5. Escapism is Essential I love the Housewives for all the reasons you are supposed to, I love being nosey about the houses, the clothes, the swanky holidays. It’s a sheer escape. At times I gawp at the price tags, but it’s so far removed my reality, I forget to care their housewarming gifts cost the same as my month’s rent. I think if it’s important to remember anything from the fluff, it’s that most of us read to escape reality. Even if you are writing a dark, gritty thriller or a sharp political commentary, there is a place we go away from ourselves when we read.

I hadn’t seen this quote before but it makes what I am writing sound much more profound. More great book quotes here.

If you love some posh escapism , then you’ll like these suggestions too:

Continue reading “Keeping Up with the Housewives”

Something Borrowed

REVIEW: The Borrower: Rebecca Makkai

Library book of the month

I am forever on the hunt for novels where the main character runs away from their life. In recent years there was a surge of novels such as Gone Girl or the somewhat bizarre Where’d You Go Bernadette?  I think it’s a fascinating idea that you could escape life, it sometimes appeals anyway! But really I wonder if in reality, life would catch up with you? This is an idea I have been exploring in my own writing. With this in mind, when I read the blurb for The Borrower I picked it up immediately from the library.

Lucy Hull is working in a small-town library in Hannibal Missouri after graduation. It seems she wants to escape the influence of her family. She forms a friendship with precocious reader Ian, a boy who comes alone or barely supervised to the children’s library. She soon starts to help him smuggle books out of the library because his mother would not approve. The friendship comes to a head one day when she finds him camped out in the library. Somehow her worries about him and his mother overtake any common sense and she helps him run away.

I had a little jolt of pleasure a few chapters in when we learn Lucy graduated from Mount Holyoke. I was lucky enough to study for a year abroad there in 2004 and it is a  very special place. Her drive to help Ian, her idealism and activism may seem out of place in the Missouri portrayed in the novel, but would fit right in on campus. . And of course where else would you go if you were in love with libraries.

Aside from my own personal connection to the novel, a passion for libraries is central to this novel and really it is a book for all book-lovers. Particularly children’s book lovers. Her writing is peppered throughout with tropes from children’s literature and she cleverly weaves in the books with italicised passages aping the style of various children’s tales. I really enjoyed the Choose Your Own Adventure chapter.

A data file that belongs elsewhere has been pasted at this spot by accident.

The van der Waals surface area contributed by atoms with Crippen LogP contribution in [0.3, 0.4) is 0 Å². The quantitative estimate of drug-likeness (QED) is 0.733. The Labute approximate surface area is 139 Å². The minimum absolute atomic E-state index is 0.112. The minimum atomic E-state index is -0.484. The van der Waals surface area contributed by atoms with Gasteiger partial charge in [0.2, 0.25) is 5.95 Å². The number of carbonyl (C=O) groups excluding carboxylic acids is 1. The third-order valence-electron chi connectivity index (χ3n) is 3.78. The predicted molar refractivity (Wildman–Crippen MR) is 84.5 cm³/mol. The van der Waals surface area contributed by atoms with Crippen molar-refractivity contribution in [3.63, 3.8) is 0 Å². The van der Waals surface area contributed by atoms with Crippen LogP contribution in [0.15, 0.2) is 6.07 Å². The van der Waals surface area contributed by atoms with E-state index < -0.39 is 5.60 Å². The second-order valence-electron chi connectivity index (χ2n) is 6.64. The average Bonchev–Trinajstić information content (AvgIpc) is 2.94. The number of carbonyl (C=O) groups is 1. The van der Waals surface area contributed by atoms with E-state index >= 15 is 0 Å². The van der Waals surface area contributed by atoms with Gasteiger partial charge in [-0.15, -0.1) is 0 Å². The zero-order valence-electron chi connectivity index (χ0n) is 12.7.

There were so many books that were mentioned or seemed to be forming the narrative. Makkai plays cleverly with ideas from many Dahl novels. It’s hard to know which reference is more pleasurable to recognise in the story. Maybe, Lucy’s father’s story of USSR Chocolate Factory, complete with espionage?

At the beginning of the novel, she is reading the book Matilda to the children and in many ways this novel writes back to Dahl’s masterpiece. The older I get reading Matilda it always seemed odd that within minutes the Wormwoods agree to Miss Honey’s adoption of her. Perhaps it’s because I worked in Children’s Services. The telekinesis I can cope with, but adoption being that easy? The reality of the impact of interfering with the child’s life, even though we are on Lucy’s side, are that it cannot be her role, she cannot really be Miss Honey.

Characters are brilliantly drawn. The build up to the road trip part of the novel we are drawn to Lucy and Ian. Then when it is just the two of them, the book is both comical and touching. You are rooting for both of them in the end, and compelled to read on to find out if Lucy will be arrested for kidnapping him. The pace of the novel really picks up for the sequence where they are on the road making this the most enjoyable part, I felt.

It seems a hopeful novel. And in a time when we are fighting library cuts, an important one too. Everyone who can believe in the power of books to change lives, you are going to like this book.